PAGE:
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Ruchir, an incoming London Class of 2020 graduate, shares his experiences of undertaking a client secondment before starting his LPC studies

I had done it: secured a training contract at my dream firm, after an intense but enjoyable three-week Summer Internship. Whilst departing through the firm doors, I naïvely thought that I would not be walking back into the firm until a lot later down the line, perhaps a few weeks before the commencement of my Graduate Programme (training contract), but I was wrong.

As a future Graduate at DLA Piper, you are treated as part of the firm's global network, despite the fact that you are technically a future employee. In my case, I was very privileged to have been offered a secondment with a market-leading client in the Media, Sports and Entertainment sector, prior to my Graduate Programme. This in itself is testament to the firm's commitment to developing its employees at all levels; one of the many things that initially made me apply.

A month or so after the internship had ended, I found myself walking through the firm doors once again, greeted by a host of familiar faces. I was given a full induction, a briefing and a DLA Piper laptop with my own account. On the face of things, a laptop and a DLA Piper account may sound a given, but it means that you are always connected to the firm and you can keep up with events and firm developments during your time on secondment. I have not yet completed the LPC so it was comforting to know that you are not just dropped into a client organisation without support. Although, it does mean that I now have a shiny touchscreen Lenovo and sleek new Mac sitting next to the only laptop that is mine: a jurassic Lenovo with a cracked screen.

While on secondment, I am performing trainee-level work, and my day-to-day activities are very much on the practical side. I have my own remit and several matters that I manage, which broadly involves drafting different agreements, managing our internal clients and completing any ad hoc requests the team may have, such as research or preparation for meetings with third parties. I have had exposure to a large practice area within the Media industry, developing a knowledge of industry terminology and an understanding of how the market operates. I have also gained experience with related business functions, particularly compliance and regulation but also those of sales and audit.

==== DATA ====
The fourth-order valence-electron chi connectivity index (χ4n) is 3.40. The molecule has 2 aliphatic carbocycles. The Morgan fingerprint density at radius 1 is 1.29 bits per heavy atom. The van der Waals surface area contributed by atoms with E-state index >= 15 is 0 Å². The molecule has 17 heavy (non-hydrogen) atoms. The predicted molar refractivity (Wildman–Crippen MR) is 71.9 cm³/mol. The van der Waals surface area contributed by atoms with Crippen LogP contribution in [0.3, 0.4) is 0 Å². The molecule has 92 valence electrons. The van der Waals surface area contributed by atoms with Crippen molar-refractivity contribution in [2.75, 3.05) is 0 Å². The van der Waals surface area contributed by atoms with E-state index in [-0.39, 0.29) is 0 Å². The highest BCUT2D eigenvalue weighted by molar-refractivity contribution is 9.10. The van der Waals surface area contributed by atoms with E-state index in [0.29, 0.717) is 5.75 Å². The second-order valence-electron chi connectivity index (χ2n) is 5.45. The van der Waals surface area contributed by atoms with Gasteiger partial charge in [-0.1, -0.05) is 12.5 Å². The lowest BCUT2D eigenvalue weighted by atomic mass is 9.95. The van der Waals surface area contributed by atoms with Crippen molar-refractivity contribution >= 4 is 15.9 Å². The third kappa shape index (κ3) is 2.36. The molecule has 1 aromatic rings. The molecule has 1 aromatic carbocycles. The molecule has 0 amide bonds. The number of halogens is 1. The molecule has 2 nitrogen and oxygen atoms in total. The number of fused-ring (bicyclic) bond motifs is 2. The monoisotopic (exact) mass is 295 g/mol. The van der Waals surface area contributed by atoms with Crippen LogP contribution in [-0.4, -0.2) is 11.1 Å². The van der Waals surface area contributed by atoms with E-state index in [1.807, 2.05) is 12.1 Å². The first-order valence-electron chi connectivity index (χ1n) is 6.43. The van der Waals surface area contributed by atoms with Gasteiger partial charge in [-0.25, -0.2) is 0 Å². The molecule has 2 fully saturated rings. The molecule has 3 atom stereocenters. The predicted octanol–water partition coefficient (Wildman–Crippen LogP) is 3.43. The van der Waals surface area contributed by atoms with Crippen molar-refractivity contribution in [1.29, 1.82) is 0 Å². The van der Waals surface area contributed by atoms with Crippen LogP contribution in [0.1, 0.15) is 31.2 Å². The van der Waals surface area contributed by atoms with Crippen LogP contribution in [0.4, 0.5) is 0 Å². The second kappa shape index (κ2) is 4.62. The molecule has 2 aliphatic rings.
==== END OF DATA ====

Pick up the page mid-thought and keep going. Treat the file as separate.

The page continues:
To monitor my development, I have a weekly catch up with my supervisor and a monthly ‘Training Record’ to fill out. The latter is something that tangibly demonstrates what I have been working on and will help me further down the line. Additionally, I sit next to my supervisor, in the same hub as the rest of my legal team, and our Head of Legal sits three chairs down, so I can easily seek guidance should I need it.

A secondment is a fantastic experience and a great way to broaden both your skillset and your mindset. By virtue of being a secondee, you have already gained value. However, it is up to you to maximise that value as much as you can – which is what I am trying to do. There are trainees from other firms here, which means I can broaden my network and chat to people in the same position as me. Also, there are industry and law firm events taking place from time to time, which enables me to meet people from the wider business, for example from the other internal legal teams or external clients. I also have monthly catch-ups with an Employment Partner at DLA Piper and I cannot stress how supportive she is – making herself available for a call, day or night.

Overall, a secondment allows you to consistently learn: about the business, about what clients look for, about your firm’s relationship with the client, about the market, and about different perspectives, thinking processes, and methodologies. Ultimately, every hour you spend working is another brick added to a foundation of mental and emotional intelligence, which no doubt will differentiate you as you progress through your career.


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